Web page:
Project description:Spermatogenesis is a differentiation process during which diploid spermatogonial stem cells (SSCs) produce haploid spermatozoa. This highly specialized process is precisely controlled at the transcriptional, posttranscriptional, and translational levels. Here we report that N6-methyladenosine (m6A), an epitranscriptomic mark regulating gene expression, plays essential roles during spermatogenesis. We present comprehensive m6A mRNA methylomes of mouse spermatogenic cells from five developmental stages: undifferentiated spermatogonia, type A1 spermatogonia, preleptotene spermatocytes, pachytene/diplotene spermatocytes, and round spermatids. Germ cell-specific inactivation of the m6A RNA methyltransferase Mettl3 or Mettl14 with Vasa-Cre causes loss of m6A and depletion of SSCs. m6A depletion dysregulates translation of transcripts that are required for SSC proliferation/differentiation. Combined deletion of Mettl3 and Mettl14 in advanced germ cells with Stra8-GFPCre disrupts spermiogenesis, whereas mice with single deletion of either Mettl3 or Mettl14 in advanced germ cells show normal spermatogenesis. The spermatids from double-mutant mice exhibit impaired translation of haploid-specific genes that are essential for spermiogenesis. This study highlights crucial roles of mRNA m6A modification in germline development, potentially ensuring coordinated translation at different stages of spermatogenesis.
Project description:Tumor suppressor of lung cancer 1 (TSLC1), also known as SgIGSF, IGSF4, and SynCAM, is strongly expressed in spermatogenic cells undergoing the early and late phases of spermatogenesis (spermatogonia to zygotene spermatocytes and elongating spermatids to spermiation). Using embryonic stem cell technology to generate a null mutation of Tslc1 in mice, we found that Tslc1 null male mice were infertile. Tslc1 null adult testes showed that spermatogenesis had arrested at the spermatid stage, with degenerating and apoptotic spermatids sloughing off into the lumen. In adult mice, Tslc1 null round spermatids showed evidence of normal differentiation (an acrosomal cap and F-actin polarization indistinguishable from that of wild-type spermatids); however, the surviving spermatozoa were immature, malformed, found at very low levels in the epididymis, and rarely motile. Analysis of the first wave of spermatogenesis in Tslc1 null mice showed a delay in maturation by day 22 and degeneration of round spermatids by day 28. Expression profiling of the testes revealed that Tslc1 null mice showed increases in the expression levels of genes involved in apoptosis, adhesion, and the cytoskeleton. Taken together, these data show that Tslc1 is essential for normal spermatogenesis in mice.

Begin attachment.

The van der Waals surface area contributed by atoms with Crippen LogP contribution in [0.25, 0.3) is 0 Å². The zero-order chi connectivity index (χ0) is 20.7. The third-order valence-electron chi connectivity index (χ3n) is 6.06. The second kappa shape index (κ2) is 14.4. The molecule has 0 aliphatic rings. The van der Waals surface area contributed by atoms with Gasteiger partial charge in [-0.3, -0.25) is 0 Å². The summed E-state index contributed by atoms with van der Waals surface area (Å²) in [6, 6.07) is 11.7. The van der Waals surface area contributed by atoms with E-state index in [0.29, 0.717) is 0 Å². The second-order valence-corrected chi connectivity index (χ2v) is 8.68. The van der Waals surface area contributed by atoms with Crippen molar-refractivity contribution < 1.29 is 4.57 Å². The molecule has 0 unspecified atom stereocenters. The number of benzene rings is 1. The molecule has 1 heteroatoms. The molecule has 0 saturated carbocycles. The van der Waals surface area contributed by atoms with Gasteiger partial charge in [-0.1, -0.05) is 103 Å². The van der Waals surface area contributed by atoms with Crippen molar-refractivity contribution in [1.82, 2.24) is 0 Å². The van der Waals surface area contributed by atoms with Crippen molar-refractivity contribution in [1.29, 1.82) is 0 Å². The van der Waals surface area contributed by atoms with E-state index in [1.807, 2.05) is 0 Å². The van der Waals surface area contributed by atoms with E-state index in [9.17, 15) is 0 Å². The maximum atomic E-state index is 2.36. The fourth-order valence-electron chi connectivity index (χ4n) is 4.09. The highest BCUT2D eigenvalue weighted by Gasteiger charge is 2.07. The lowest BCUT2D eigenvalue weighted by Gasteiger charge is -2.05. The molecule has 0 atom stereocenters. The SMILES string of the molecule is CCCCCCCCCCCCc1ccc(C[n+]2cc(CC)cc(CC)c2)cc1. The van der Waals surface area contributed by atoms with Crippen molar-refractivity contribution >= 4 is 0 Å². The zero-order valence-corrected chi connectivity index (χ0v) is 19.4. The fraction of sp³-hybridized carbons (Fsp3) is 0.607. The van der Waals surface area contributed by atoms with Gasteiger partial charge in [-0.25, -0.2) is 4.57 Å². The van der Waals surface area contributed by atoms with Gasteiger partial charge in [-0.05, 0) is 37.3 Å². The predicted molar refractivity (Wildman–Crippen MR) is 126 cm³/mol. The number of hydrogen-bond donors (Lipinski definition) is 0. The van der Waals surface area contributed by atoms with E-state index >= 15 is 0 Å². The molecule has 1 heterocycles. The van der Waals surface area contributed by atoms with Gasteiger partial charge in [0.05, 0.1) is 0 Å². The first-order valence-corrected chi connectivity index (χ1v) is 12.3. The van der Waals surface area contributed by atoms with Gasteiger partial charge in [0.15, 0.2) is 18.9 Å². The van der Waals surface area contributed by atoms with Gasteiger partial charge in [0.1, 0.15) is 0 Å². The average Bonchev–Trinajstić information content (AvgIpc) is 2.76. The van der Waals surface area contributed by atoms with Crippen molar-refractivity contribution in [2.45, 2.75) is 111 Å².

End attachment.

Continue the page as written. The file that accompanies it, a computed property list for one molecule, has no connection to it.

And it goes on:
Project description:In rat seminiferous tubules (ST), cells that contain polar and neutral lipids with long-chain polyenoic fatty acids (PUFA) and sphingomyelins (SM) and ceramides (Cer) with very long chain (VLC) PUFA of the n-6 series coexist. In this study, pachytene spermatocytes and round spermatids were isolated to determine how these lipids change during spermatogenesis. As the amount per cell of PUFA-rich glycerophospholipids (GPL) decreased with cell size, the 22:5/20:4 ratio increased with cell differentiation. The elovl2 and elovl5 genes, required for 22:5 formation, were expressed (mRNA) in both cell types. Residual bodies- particles with compacted organelles and materials discarded from late spermatids-concentrated cholesterol, 22:5-rich triacylglycerols, and GPL, including plasmalogens and phosphatidylserine. Species of SM and Cer with nonhydroxylated (n-) VLCPUFA (28:4, 30:5, and 32:5) predominated in pachytene spermatocytes, whereas species with the corresponding 2-hydroxy (2-OH) VLCPUFA prevailed in round spermatids. Thus, a dramatic increase in the 2-OH/n-VLCPUFA ratio in SM and Cer was a hallmark of differentiation. A substantial decrease of 2-OH SM occurred between spermatids and mature spermatozoa and 2-OH SM species were collected in residual bodies "en route" to Sertoli cells. Notably, spermatids and spermatozoa gained a significant amount of ceramides devoid of n-VLCPUFA but having 2-OH VLCPUFA as their main fatty acids.